Despite a surge in EMV debit card issuance this year, the vast majority of debit transactions are magstripe or card-not-present payments, according to Pulse.
Three quarters of debit cards will have chips by the end of the year, compared to just 33% of debit cards at the end of 2015, reported Pulse, Discover's debit network. Despite that growth, 89% of debit transactions in January were magnetic stripe or online transactions, said Pulse, adding only 4% of debit transactions were chip cards used at chip enabled terminals.
Pulse commissioned Oliver Wyman to conduct its 2016 Debit Issuer Study, the 11th installment in Pulse's look at debit usage.The study attributes this to slower adoption among merchants than was originally anticipated. The debit EMV migration was delayed by long squabbles over coding, and overall merchant EMV upgrades have lagged.
"It's not a simple proposition for merchants, and in the U.S. it's a little more complex than the implementation overseas," said Anne Uwabor, vice president of content marketing for Pulse.
There are some signs of progress, as chip debit transactions are growing at triple-digit rates year over year, according to Pulse.
"It's the classic chicken-and-egg thing that is common in payments," Uwabor said. "You have to have the cards to make payments, but the terminals also have to be enabled."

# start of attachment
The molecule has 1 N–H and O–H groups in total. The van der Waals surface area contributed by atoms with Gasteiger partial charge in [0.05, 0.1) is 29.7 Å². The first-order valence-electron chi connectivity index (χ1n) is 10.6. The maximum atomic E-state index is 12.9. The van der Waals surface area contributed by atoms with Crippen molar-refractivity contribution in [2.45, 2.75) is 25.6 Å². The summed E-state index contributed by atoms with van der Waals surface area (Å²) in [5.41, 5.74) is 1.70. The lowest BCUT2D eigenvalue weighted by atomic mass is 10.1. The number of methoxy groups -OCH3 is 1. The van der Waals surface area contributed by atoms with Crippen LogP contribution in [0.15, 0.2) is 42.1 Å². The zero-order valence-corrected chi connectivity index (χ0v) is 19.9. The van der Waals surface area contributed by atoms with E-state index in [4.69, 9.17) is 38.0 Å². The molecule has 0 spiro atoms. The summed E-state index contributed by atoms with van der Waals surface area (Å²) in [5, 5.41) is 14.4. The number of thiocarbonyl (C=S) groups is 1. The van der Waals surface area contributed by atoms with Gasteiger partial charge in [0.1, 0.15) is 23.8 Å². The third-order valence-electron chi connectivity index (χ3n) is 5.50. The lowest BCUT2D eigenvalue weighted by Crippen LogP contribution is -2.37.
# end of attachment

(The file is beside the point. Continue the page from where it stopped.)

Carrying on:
The story is similar for mobile payments—lots of technology support but limited use in the market. By the end of 2015, two thirds of issuers had debit cards eligible to be loaded into a mobile wallet, double over the year before. Cardholder usage is still low. In January 2016 Samsung Pay averaged 1.8 transactions per enrolled debit card per month, Android Pay 1.7 and ApplePay 0.7.
But issuers foresee a boom. About 50% of issuers project that within five years mobile payments will be 25% of debit transactions. That trend makes mobile payments "table stakes" for financial institutions, according to Tony Hayes, a partner at Oliver Wyman, who co-led the study.
The uptick could be good news for mobile wallets, which have not matched the hype that surrounded their release. Apple Pay, for example, has reported lots of support, but weak consumer adoption.
"There are a lot of [issuers] still in the queue and still planning," Uwabor said. "The low number of transactions says it's not too late at all and we're at the beginning of the curve."